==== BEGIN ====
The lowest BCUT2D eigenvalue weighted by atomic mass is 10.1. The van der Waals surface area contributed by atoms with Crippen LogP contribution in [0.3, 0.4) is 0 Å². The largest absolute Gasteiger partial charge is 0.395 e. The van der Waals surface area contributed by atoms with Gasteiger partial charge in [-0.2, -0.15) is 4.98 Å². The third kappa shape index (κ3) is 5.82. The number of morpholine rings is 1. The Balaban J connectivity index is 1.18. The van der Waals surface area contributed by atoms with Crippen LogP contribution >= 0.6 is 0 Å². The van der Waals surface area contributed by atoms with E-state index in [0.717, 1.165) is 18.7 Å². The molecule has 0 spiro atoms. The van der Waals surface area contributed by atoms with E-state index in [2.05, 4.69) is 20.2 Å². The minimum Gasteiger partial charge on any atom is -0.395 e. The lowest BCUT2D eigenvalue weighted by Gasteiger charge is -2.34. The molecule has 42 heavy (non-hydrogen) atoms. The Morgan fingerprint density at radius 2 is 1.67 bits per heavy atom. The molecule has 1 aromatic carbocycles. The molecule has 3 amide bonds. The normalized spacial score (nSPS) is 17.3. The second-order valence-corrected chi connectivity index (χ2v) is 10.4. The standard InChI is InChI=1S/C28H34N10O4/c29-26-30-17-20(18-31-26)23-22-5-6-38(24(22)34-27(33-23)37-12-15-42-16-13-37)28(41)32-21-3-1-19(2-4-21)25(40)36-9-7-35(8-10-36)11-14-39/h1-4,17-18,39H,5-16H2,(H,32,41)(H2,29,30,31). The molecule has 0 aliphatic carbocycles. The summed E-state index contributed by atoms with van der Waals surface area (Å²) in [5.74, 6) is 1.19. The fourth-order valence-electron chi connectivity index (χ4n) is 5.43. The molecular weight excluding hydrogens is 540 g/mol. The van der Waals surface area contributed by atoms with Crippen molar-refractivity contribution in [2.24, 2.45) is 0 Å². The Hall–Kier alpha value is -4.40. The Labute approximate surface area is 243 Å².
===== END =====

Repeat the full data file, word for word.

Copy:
The lowest BCUT2D eigenvalue weighted by atomic mass is 10.1. The van der Waals surface area contributed by atoms with Crippen LogP contribution in [0.3, 0.4) is 0 Å². The largest absolute Gasteiger partial charge is 0.395 e. The van der Waals surface area contributed by atoms with Gasteiger partial charge in [-0.2, -0.15) is 4.98 Å². The third kappa shape index (κ3) is 5.82. The number of morpholine rings is 1. The Balaban J connectivity index is 1.18. The van der Waals surface area contributed by atoms with Crippen LogP contribution >= 0.6 is 0 Å². The van der Waals surface area contributed by atoms with E-state index in [0.717, 1.165) is 18.7 Å². The molecule has 0 spiro atoms. The van der Waals surface area contributed by atoms with E-state index in [2.05, 4.69) is 20.2 Å². The minimum Gasteiger partial charge on any atom is -0.395 e. The lowest BCUT2D eigenvalue weighted by Gasteiger charge is -2.34. The molecule has 42 heavy (non-hydrogen) atoms. The Morgan fingerprint density at radius 2 is 1.67 bits per heavy atom. The molecule has 1 aromatic carbocycles. The molecule has 3 amide bonds. The normalized spacial score (nSPS) is 17.3. The second-order valence-corrected chi connectivity index (χ2v) is 10.4. The standard InChI is InChI=1S/C28H34N10O4/c29-26-30-17-20(18-31-26)23-22-5-6-38(24(22)34-27(33-23)37-12-15-42-16-13-37)28(41)32-21-3-1-19(2-4-21)25(40)36-9-7-35(8-10-36)11-14-39/h1-4,17-18,39H,5-16H2,(H,32,41)(H2,29,30,31). The molecule has 0 aliphatic carbocycles. The summed E-state index contributed by atoms with van der Waals surface area (Å²) in [5.74, 6) is 1.19. The fourth-order valence-electron chi connectivity index (χ4n) is 5.43. The molecular weight excluding hydrogens is 540 g/mol. The van der Waals surface area contributed by atoms with Crippen molar-refractivity contribution in [2.24, 2.45) is 0 Å². The Hall–Kier alpha value is -4.40. The Labute approximate surface area is 243 Å².